Ernst Fuchs (born February 13, 1930) is a multi talented Austrian painter, draftsman, printmaker, sculptor, architect, stage designer, poet, singer, and one of the founders of the Vienna School of Fantastic Realism. He studied sculpture with Emmy Steinbock (1943), attended the St. Anna Painting School where he studied under Professor Fröhlich (1944), and entered the Academy of Fine Arts in Vienna (1945) where he began his studies under Professor Robin C. Anderson, later moving to the class of Albert Paris von Gütersloh. At the Academy he met Arik Brauer, Rudolf Hausner, Wolfgang Hutter, and Anton Lehmden, together with whom he later founded what has become known as the Vienna School of Fantastic Realism. He was also a founding member of the Art-Club (1946), as well as the Hundsgruppe, set up in opposition to it in 1951, together with Friedensreich Hundertwasser and Arnulf Rainer. His work of this period was influenced by the art of Gustav Klimt and Egon Schiele and then by Max Pechstein, Heinrich Campendonck, Edvard Munch, Henry Moore and Pablo Picasso.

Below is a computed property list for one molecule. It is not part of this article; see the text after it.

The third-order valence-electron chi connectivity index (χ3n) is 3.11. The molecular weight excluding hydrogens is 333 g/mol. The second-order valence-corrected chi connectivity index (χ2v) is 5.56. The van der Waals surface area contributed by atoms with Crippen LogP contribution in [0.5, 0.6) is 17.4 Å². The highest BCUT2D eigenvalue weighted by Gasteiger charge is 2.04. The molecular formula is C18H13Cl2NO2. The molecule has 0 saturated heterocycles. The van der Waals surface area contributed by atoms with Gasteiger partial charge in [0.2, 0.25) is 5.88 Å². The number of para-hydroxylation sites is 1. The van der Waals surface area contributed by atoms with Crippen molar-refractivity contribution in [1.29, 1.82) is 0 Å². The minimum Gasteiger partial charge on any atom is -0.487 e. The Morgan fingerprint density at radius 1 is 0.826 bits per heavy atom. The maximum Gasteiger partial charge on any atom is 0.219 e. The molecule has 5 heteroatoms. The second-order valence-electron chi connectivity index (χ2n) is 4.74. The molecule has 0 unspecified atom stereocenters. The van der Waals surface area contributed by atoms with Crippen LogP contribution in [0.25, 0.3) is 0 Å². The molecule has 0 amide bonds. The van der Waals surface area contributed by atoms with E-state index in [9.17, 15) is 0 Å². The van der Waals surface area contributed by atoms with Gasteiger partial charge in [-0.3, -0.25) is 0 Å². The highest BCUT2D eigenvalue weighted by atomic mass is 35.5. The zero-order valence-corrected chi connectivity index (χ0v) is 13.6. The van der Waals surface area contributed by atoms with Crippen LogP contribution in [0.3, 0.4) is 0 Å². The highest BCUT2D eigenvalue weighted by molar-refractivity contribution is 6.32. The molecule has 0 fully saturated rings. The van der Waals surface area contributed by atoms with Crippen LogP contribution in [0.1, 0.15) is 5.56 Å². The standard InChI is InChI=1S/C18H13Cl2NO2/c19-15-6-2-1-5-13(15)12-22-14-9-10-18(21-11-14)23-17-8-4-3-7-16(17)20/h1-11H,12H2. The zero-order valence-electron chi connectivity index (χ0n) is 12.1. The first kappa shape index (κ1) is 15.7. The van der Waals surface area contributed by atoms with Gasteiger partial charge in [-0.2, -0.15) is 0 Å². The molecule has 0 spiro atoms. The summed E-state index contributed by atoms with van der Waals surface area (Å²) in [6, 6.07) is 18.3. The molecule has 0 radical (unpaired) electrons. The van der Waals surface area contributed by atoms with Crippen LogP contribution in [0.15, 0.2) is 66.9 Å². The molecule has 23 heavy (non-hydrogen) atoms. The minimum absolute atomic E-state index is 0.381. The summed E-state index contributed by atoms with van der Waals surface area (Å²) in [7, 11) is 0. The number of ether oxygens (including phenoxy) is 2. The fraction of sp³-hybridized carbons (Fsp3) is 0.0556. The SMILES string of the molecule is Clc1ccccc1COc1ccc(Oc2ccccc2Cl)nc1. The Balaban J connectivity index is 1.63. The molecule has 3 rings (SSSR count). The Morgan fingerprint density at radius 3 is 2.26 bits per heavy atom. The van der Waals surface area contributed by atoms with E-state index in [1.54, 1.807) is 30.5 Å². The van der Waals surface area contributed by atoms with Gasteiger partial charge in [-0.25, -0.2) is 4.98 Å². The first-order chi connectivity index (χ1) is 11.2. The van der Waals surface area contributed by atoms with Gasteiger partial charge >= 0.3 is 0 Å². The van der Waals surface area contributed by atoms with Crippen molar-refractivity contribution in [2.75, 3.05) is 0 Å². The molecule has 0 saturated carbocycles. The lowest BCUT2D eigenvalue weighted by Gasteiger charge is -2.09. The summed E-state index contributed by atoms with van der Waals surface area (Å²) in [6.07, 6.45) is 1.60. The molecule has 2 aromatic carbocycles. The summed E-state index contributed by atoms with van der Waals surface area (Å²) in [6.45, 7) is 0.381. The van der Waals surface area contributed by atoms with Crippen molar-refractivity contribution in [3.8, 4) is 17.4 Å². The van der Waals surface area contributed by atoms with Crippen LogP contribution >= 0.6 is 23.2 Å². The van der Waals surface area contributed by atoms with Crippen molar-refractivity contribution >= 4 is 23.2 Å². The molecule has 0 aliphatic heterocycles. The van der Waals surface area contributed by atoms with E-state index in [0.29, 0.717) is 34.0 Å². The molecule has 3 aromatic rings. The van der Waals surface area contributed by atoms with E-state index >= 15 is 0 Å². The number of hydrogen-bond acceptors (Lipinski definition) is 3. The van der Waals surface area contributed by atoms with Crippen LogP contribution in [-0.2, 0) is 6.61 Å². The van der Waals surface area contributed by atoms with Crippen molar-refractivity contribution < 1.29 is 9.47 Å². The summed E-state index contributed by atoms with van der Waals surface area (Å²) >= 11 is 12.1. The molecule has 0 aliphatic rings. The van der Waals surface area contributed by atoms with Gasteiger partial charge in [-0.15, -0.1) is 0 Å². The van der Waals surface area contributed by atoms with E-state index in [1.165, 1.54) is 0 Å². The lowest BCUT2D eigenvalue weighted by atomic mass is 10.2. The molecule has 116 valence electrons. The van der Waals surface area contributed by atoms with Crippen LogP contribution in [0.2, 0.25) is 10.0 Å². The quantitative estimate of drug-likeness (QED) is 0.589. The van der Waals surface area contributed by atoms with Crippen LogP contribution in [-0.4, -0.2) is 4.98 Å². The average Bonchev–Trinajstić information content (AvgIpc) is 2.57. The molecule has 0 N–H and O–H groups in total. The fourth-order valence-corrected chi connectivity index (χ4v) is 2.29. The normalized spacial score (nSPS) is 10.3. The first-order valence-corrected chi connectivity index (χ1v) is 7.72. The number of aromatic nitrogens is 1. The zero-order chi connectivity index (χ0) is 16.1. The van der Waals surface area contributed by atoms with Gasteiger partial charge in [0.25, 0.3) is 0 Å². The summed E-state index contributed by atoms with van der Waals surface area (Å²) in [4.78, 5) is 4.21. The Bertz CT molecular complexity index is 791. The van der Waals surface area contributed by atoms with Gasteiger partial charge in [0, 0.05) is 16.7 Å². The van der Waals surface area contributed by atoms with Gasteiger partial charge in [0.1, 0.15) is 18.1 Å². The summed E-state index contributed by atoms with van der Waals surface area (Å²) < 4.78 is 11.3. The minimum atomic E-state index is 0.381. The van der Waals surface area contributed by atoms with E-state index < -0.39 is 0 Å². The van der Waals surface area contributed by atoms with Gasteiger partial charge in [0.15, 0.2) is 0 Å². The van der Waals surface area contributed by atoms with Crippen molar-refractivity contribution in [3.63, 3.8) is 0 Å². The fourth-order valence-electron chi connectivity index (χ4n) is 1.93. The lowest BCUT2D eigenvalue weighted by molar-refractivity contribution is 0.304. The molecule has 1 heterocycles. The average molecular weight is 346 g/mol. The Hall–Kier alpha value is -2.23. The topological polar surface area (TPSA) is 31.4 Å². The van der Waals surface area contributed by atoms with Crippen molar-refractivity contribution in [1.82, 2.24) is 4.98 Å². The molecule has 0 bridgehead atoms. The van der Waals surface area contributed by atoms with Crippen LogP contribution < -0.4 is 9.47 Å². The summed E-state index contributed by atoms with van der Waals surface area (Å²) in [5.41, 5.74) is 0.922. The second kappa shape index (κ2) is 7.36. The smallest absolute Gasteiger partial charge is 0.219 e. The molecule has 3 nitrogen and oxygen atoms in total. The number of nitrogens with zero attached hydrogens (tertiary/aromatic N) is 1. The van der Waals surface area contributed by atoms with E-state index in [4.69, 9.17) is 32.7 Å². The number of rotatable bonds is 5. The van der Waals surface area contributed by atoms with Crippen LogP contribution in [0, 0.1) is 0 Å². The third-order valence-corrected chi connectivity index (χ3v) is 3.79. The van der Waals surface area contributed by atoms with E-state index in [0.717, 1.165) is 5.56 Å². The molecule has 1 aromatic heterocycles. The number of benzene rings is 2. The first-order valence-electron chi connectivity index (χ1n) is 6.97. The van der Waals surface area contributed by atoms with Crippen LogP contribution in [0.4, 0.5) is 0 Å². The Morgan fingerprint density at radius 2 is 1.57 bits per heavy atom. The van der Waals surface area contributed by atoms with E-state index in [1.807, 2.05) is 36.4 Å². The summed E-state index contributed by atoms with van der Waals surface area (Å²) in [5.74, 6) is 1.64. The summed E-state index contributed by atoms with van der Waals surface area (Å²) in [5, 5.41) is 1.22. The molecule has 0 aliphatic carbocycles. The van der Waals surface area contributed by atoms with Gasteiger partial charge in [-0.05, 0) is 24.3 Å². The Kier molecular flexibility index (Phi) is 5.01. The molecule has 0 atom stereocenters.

During this time, seeking to achieve the vivid lighting effects achieved by such Old Masters as Albrecht Altdorfer, Albrecht Dürer, Matthias Grünewald and Martin Schongauer, he revived and adopted the mischtechnik (mixed technique) of painting. In the mischtechnik, egg tempera is used to build up volume, and is then glazed with oil paints mixed with resin, producing a jewel-like effect. Between 1950 and 1961, Fuchs lived mostly in Paris, and made a number of journeys to the United States and Israel. His favourite reading material at the time was the sermons of Meister Eckhart. He also studied the symbolism of the alchemists and read Jung's Psychology of Alchemy. His favourite examples at the time were the mannerists, especially Jacques Callot, and he was also very much influenced by Jan Van Eyck and Jean Fouquet. In 1958 he founded the Galerie Fuchs-Fischoff in Vienna to promote and support the younger painters of the Fantastic Realism school. Together with Friedensreich Hundertwasser and Arnulf Rainer, he founded the Pintorarium. In 1956 he converted to Roman Catholicism (his mother had had him baptized during the war in order to save him from being sent to a concentration camp). In 1957 he entered the Dormition Abbey on Mount Zion where he began work on his monumental Last Supper and devoted himself to producing small sized paintings on religious themes such as Moses and the Burning Bush, culminating in a commission to paint three altar paintings on parchment, the cycle of the Mysteries of the Holy Rosary (1958-61), for the Rosenkranzkirche in Hetzendorf, Vienna. He also deals with contemporary issues in his masterpiece of this period, Psalm 69 (1949-60). (Fuchs, 1978, p. 53). He returned to Vienna in 1961 and had a vision of what he called the verschollener Stil (The Hidden Prime of Styles), the theory of which he set forth in his inspired and grandiose book Architectura Caelestis: Die Bilder des verschollenen Stils (Salzburg, 1966). He also produced several important cycles of prints, such as Unicorn (1950-52), Samson (1960-64), Esther (1964-7) and Sphinx (1966-7; all illustrated in Weis). In 1972 he acquired the derelict Otto Wagner Villa in Hütteldorf, which he restored and transformed. The villa was inaugurated as the Ernst Fuchs Museum in 1988. From 1970 on, he embarked on numerous sculptural projects such as Queen Esther (h. 2.63 m, 1972), located at the entrance to the museum, and also mounted on the radiator cap of the Cadillac at the entrance to the Dalí Museum in Figueras, Catalonia, Spain. From 1974 he became involved in designing stage sets and costumes for the operas of Mozart and Richard Wagner including Die Zauberflöte, Parsifal, and Lohengrin. In 1993 Fuchs was given a retrospective exhibition at the State Russian Museum in St. Petersburg, one of the first Western artists so honored.